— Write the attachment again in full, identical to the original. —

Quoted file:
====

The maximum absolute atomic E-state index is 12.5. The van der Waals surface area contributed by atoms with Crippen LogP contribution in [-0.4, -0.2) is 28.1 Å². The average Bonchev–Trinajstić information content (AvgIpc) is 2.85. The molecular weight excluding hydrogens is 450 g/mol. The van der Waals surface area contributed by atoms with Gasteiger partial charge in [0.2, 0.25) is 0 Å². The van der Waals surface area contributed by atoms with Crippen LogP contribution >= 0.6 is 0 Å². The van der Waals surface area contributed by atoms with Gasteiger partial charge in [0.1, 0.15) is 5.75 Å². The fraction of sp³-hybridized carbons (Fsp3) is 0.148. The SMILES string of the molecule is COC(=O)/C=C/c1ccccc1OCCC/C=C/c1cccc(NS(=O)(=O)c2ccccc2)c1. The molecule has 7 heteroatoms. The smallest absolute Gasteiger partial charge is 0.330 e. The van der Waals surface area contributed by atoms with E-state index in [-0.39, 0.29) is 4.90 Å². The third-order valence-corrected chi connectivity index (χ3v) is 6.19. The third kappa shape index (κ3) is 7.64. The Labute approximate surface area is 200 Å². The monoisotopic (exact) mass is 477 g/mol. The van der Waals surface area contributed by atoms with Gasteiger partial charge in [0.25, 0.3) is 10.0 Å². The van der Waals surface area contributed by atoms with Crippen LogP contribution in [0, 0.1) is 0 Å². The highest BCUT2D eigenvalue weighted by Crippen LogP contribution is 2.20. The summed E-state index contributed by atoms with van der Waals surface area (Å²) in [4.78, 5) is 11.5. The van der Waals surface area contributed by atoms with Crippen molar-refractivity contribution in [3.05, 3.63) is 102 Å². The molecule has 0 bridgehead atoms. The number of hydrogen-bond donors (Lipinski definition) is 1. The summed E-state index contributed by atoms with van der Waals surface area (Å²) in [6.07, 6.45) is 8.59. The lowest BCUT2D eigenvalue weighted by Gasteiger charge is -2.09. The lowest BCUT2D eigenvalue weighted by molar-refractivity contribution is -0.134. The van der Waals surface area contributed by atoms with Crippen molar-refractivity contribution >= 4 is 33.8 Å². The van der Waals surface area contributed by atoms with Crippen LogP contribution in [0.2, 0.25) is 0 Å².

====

The maximum absolute atomic E-state index is 12.5. The van der Waals surface area contributed by atoms with Crippen LogP contribution in [-0.4, -0.2) is 28.1 Å². The average Bonchev–Trinajstić information content (AvgIpc) is 2.85. The molecular weight excluding hydrogens is 450 g/mol. The van der Waals surface area contributed by atoms with Gasteiger partial charge in [0.2, 0.25) is 0 Å². The van der Waals surface area contributed by atoms with Crippen LogP contribution >= 0.6 is 0 Å². The van der Waals surface area contributed by atoms with Gasteiger partial charge in [0.1, 0.15) is 5.75 Å². The fraction of sp³-hybridized carbons (Fsp3) is 0.148. The SMILES string of the molecule is COC(=O)/C=C/c1ccccc1OCCC/C=C/c1cccc(NS(=O)(=O)c2ccccc2)c1. The molecule has 7 heteroatoms. The smallest absolute Gasteiger partial charge is 0.330 e. The van der Waals surface area contributed by atoms with E-state index in [-0.39, 0.29) is 4.90 Å². The third-order valence-corrected chi connectivity index (χ3v) is 6.19. The third kappa shape index (κ3) is 7.64. The Labute approximate surface area is 200 Å². The monoisotopic (exact) mass is 477 g/mol. The van der Waals surface area contributed by atoms with Gasteiger partial charge in [0.25, 0.3) is 10.0 Å². The van der Waals surface area contributed by atoms with Crippen LogP contribution in [0, 0.1) is 0 Å². The highest BCUT2D eigenvalue weighted by Crippen LogP contribution is 2.20. The summed E-state index contributed by atoms with van der Waals surface area (Å²) in [4.78, 5) is 11.5. The van der Waals surface area contributed by atoms with Crippen molar-refractivity contribution in [3.05, 3.63) is 102 Å². The molecule has 0 bridgehead atoms. The number of hydrogen-bond donors (Lipinski definition) is 1. The summed E-state index contributed by atoms with van der Waals surface area (Å²) in [6.07, 6.45) is 8.59. The lowest BCUT2D eigenvalue weighted by Gasteiger charge is -2.09. The lowest BCUT2D eigenvalue weighted by molar-refractivity contribution is -0.134. The van der Waals surface area contributed by atoms with Crippen molar-refractivity contribution >= 4 is 33.8 Å². The van der Waals surface area contributed by atoms with Crippen LogP contribution in [0.2, 0.25) is 0 Å².